By Akeel Rashid
Nowadays, when it comes to heading a household or a business establishment by a woman, it is almost akin to a peculiar and curious thing to witness for people in our part of the world. We people are stunned on finding a woman riding a scooty and women empowerment is perceived as a new-sprung development in Kashmir. (It may be noted that the authority, rights and status conferred to Kashmiri women receded as the Kashmir conflict advanced). However, examples galore can be cited that female empowerment is engrained in our society since antiquity. My paternal aunt, who left for her heavenly abode on the 18th February of this year, and her saga symbolized this point and illustrated it vividly.
She is not unique in this. In fact, everyone of us can trace the empowered status of Kashmiri women by revisiting the lives of our grand lineage.
Revering women in Kashmir with ‘Sa’ab’ is very unique, the title which is conferred by Kashmiris to fete a remarkable person and this prized title is exclusively reserved for the men folk only. My deceased paternal aunt was conferred with this title and was widely known as Taja Sa’ab. Taja was the daughter of renowned personality, Abdul Rahim Sofi of Panzipora , Sangrama who was a magistrate (Tehsildaar) in the 1960’s. Taja Sa’ab was consulted by her father on matters related to the societal welfare and was given the authority by him to execute those duties. Taja Sa’ab would distribute the rice among the needy in her locality, besides, fulfilling other important philanthropic duties. Whatever achievements are in the name of his father, she played a great role in shaping these.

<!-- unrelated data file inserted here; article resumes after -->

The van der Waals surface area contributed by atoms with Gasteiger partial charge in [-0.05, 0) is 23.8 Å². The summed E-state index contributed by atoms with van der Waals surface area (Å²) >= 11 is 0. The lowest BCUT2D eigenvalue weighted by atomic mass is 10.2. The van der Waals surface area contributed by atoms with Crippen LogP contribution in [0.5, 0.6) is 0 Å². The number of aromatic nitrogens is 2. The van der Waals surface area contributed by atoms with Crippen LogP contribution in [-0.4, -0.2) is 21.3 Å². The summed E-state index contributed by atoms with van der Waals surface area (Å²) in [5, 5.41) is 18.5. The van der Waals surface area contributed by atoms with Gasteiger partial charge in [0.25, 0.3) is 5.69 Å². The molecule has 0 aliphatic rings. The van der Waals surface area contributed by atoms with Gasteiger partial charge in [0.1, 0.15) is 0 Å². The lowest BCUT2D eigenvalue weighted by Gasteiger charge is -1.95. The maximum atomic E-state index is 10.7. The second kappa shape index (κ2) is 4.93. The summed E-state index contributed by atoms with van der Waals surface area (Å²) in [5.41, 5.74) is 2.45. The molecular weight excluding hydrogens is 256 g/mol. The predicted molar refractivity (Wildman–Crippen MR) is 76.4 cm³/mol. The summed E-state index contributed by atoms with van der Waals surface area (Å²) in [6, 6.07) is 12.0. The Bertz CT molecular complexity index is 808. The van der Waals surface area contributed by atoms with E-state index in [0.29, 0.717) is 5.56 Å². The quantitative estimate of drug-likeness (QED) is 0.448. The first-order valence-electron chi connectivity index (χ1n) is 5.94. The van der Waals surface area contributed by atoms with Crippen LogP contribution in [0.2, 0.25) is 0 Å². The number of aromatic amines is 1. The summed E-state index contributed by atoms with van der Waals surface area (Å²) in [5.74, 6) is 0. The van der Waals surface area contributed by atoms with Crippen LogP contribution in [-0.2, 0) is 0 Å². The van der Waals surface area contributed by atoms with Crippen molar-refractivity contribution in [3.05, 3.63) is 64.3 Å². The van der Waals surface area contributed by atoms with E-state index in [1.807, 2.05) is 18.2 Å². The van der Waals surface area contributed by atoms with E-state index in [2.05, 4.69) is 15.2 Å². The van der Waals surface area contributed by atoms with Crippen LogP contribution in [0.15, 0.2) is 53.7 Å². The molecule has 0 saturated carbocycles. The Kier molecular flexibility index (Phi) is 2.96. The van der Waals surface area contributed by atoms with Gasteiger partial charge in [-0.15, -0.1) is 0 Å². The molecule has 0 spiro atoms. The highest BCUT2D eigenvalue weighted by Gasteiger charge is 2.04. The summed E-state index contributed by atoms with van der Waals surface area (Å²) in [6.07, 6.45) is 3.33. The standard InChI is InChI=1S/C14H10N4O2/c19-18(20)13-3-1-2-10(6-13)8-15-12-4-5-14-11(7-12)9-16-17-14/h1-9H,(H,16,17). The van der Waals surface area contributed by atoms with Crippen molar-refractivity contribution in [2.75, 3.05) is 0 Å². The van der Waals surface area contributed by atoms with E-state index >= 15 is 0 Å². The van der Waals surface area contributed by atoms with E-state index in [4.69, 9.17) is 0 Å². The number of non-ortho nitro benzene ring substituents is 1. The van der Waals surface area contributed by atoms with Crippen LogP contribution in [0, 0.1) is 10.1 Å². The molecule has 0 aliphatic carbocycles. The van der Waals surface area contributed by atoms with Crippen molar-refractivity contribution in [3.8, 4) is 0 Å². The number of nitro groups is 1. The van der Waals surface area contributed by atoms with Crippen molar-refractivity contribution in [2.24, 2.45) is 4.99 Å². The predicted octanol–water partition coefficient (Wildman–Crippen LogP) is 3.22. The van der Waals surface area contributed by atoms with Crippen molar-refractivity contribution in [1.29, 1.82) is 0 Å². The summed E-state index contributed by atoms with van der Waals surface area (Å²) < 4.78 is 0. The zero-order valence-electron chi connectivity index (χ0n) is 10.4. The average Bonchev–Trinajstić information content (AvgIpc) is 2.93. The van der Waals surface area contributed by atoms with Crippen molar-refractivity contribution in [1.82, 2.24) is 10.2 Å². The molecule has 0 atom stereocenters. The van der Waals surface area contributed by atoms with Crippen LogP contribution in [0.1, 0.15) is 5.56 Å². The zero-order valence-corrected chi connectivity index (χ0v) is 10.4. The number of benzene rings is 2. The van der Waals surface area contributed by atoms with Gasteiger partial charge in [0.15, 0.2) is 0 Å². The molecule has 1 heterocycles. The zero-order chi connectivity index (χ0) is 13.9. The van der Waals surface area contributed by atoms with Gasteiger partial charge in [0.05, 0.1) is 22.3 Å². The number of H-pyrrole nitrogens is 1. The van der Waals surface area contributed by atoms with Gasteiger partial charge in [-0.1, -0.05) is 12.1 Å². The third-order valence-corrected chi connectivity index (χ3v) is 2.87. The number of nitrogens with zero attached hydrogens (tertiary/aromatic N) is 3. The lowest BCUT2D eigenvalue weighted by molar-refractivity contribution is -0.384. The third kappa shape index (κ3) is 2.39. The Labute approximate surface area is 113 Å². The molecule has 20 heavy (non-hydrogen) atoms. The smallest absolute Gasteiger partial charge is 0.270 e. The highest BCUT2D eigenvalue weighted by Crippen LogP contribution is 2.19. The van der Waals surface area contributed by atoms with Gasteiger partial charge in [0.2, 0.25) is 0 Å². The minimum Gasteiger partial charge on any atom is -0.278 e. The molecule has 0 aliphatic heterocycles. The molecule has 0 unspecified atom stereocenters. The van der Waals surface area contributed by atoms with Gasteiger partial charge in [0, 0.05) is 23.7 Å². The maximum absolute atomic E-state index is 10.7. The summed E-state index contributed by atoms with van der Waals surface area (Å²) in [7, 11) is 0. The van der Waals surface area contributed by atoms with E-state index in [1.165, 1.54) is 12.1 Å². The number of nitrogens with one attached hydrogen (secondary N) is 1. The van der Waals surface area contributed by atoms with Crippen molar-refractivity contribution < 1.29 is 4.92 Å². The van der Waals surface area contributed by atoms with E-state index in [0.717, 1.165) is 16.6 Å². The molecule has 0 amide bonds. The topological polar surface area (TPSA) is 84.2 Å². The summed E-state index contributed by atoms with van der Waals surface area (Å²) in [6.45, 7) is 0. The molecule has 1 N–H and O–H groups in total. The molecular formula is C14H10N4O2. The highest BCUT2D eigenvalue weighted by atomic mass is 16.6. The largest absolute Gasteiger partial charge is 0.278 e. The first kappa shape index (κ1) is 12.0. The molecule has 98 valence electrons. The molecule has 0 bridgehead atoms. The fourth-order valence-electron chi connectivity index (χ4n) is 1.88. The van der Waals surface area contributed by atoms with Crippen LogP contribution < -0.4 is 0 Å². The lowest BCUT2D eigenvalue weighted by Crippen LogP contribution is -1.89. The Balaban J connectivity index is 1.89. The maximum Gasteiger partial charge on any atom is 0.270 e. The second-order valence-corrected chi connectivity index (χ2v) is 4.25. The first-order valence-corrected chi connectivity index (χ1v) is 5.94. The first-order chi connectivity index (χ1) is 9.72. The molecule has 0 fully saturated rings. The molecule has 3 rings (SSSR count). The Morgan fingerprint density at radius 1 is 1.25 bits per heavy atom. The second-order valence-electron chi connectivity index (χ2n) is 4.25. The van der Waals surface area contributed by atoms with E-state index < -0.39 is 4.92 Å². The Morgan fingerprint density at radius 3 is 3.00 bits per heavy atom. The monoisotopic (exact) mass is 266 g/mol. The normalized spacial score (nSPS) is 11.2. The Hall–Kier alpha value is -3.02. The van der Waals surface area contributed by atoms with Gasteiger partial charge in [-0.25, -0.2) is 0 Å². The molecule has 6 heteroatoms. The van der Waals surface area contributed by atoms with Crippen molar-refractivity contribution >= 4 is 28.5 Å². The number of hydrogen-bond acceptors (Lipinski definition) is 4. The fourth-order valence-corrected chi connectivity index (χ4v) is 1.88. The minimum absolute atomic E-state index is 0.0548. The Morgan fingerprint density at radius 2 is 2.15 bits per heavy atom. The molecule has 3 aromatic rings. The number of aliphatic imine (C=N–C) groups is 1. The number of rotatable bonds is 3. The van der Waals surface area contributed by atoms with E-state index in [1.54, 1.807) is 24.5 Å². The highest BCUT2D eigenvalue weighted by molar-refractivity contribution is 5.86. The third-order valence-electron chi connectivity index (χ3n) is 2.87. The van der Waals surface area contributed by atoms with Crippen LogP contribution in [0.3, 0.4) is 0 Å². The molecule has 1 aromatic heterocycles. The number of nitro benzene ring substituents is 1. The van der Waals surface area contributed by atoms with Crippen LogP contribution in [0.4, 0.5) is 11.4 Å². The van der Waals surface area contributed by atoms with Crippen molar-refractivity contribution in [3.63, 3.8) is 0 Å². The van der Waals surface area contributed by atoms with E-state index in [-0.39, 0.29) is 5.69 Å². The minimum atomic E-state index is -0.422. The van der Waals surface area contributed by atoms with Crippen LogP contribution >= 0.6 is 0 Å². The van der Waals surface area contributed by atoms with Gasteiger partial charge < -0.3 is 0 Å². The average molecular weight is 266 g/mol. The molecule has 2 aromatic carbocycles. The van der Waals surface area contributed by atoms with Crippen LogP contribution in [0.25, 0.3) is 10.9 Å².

Given the huge scope of magisterial job at that time, her father would remain very busy with his official engagements and looking after the affairs at home was very difficult for him. Inspite of having two sons to take the charge of the household, the father of my paternal aunt did not follow the patriarchal norms of society and appointed Taja to head the family. Whatever cultivable land was owned by her father, all of its produce was facilitated by Taja herself. She also recommended her father to purchase a large apple orchard which continues to be an important source of income to our family. As told to me by one of my paternal aunts, Taja had mastered the art of horseback riding and she would take the tour of whole village on a horse.
The father of my paternal aunt passed away several years before his retirement age and the responsibility of entire family fell on the shoulders of Taja. She continued to remain resilient and conducted the marriage of her younger brother and sister. She got married only after handing over a financially stable household to her younger brothers.
Taja had received religious knowledge during her early childhood and she was also very fluent in Persian. It was due to her being generous that Poff Khala (as I loved to call her) was revered by people. She passed away in Bangalore on 18th February, 2018, where her son is settled as a doctor and was brought to her home in Tarzova, Sopore, the next day. Thousands of people including her relatives bid a tearful adieu to my paternal aunt during her last burial rites.
—The author can be reached at: firstname.lastname@example.org